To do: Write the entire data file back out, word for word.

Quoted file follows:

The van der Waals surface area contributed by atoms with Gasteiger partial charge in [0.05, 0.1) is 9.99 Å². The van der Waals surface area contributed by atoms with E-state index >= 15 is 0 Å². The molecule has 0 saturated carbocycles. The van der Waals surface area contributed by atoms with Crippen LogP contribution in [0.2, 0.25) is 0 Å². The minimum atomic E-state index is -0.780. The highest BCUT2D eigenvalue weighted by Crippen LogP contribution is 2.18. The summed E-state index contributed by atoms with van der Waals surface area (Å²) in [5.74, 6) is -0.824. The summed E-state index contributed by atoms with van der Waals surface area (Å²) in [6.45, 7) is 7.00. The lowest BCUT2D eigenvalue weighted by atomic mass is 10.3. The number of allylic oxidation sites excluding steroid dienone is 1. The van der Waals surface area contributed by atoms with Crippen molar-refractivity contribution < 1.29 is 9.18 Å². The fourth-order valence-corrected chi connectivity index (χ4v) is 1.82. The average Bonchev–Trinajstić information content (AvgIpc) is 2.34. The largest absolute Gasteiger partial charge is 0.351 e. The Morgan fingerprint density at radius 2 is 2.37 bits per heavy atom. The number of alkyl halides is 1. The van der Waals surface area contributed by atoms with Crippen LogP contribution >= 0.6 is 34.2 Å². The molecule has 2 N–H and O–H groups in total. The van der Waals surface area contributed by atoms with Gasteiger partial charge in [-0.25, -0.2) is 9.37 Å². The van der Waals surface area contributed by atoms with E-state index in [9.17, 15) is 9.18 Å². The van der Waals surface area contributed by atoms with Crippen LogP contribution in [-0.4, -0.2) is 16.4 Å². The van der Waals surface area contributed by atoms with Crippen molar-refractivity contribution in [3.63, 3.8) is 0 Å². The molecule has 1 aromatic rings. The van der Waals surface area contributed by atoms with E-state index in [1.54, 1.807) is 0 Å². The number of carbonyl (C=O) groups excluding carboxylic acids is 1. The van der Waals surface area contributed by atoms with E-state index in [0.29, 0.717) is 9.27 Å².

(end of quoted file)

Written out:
The van der Waals surface area contributed by atoms with Gasteiger partial charge in [0.05, 0.1) is 9.99 Å². The van der Waals surface area contributed by atoms with E-state index >= 15 is 0 Å². The molecule has 0 saturated carbocycles. The van der Waals surface area contributed by atoms with Crippen LogP contribution in [0.2, 0.25) is 0 Å². The minimum atomic E-state index is -0.780. The highest BCUT2D eigenvalue weighted by Crippen LogP contribution is 2.18. The summed E-state index contributed by atoms with van der Waals surface area (Å²) in [5.74, 6) is -0.824. The summed E-state index contributed by atoms with van der Waals surface area (Å²) in [6.45, 7) is 7.00. The lowest BCUT2D eigenvalue weighted by atomic mass is 10.3. The number of allylic oxidation sites excluding steroid dienone is 1. The van der Waals surface area contributed by atoms with Crippen molar-refractivity contribution < 1.29 is 9.18 Å². The fourth-order valence-corrected chi connectivity index (χ4v) is 1.82. The average Bonchev–Trinajstić information content (AvgIpc) is 2.34. The largest absolute Gasteiger partial charge is 0.351 e. The Morgan fingerprint density at radius 2 is 2.37 bits per heavy atom. The number of alkyl halides is 1. The van der Waals surface area contributed by atoms with Crippen LogP contribution >= 0.6 is 34.2 Å². The molecule has 2 N–H and O–H groups in total. The van der Waals surface area contributed by atoms with Gasteiger partial charge in [-0.25, -0.2) is 9.37 Å². The van der Waals surface area contributed by atoms with E-state index in [9.17, 15) is 9.18 Å². The van der Waals surface area contributed by atoms with Crippen LogP contribution in [-0.4, -0.2) is 16.4 Å². The van der Waals surface area contributed by atoms with Crippen molar-refractivity contribution in [3.63, 3.8) is 0 Å². The molecule has 1 aromatic rings. The van der Waals surface area contributed by atoms with E-state index in [1.54, 1.807) is 0 Å². The number of carbonyl (C=O) groups excluding carboxylic acids is 1. The van der Waals surface area contributed by atoms with E-state index in [0.29, 0.717) is 9.27 Å².